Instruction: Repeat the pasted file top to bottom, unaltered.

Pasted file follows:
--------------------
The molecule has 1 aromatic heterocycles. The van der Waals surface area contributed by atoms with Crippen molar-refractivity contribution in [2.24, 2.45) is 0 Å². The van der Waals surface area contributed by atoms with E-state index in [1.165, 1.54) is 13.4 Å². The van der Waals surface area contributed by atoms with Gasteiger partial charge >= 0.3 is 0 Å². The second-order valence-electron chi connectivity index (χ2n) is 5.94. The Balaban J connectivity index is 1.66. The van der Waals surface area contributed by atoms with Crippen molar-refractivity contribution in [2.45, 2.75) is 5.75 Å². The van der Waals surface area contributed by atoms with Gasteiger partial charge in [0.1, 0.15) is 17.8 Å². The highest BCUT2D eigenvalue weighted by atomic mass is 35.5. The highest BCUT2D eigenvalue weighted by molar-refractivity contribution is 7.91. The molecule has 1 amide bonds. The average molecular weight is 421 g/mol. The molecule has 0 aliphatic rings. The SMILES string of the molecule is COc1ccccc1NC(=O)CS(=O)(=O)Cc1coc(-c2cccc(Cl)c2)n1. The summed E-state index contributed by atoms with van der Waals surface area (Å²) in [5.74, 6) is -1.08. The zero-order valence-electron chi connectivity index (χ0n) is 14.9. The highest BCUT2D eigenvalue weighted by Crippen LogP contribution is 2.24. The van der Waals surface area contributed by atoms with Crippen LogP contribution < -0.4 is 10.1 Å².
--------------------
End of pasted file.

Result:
The molecule has 1 aromatic heterocycles. The van der Waals surface area contributed by atoms with Crippen molar-refractivity contribution in [2.24, 2.45) is 0 Å². The van der Waals surface area contributed by atoms with E-state index in [1.165, 1.54) is 13.4 Å². The van der Waals surface area contributed by atoms with Gasteiger partial charge >= 0.3 is 0 Å². The second-order valence-electron chi connectivity index (χ2n) is 5.94. The Balaban J connectivity index is 1.66. The van der Waals surface area contributed by atoms with Crippen molar-refractivity contribution in [2.45, 2.75) is 5.75 Å². The van der Waals surface area contributed by atoms with Gasteiger partial charge in [0.1, 0.15) is 17.8 Å². The highest BCUT2D eigenvalue weighted by atomic mass is 35.5. The highest BCUT2D eigenvalue weighted by molar-refractivity contribution is 7.91. The molecule has 1 amide bonds. The average molecular weight is 421 g/mol. The molecule has 0 aliphatic rings. The SMILES string of the molecule is COc1ccccc1NC(=O)CS(=O)(=O)Cc1coc(-c2cccc(Cl)c2)n1. The summed E-state index contributed by atoms with van der Waals surface area (Å²) in [5.74, 6) is -1.08. The zero-order valence-electron chi connectivity index (χ0n) is 14.9. The highest BCUT2D eigenvalue weighted by Crippen LogP contribution is 2.24. The van der Waals surface area contributed by atoms with Crippen LogP contribution < -0.4 is 10.1 Å².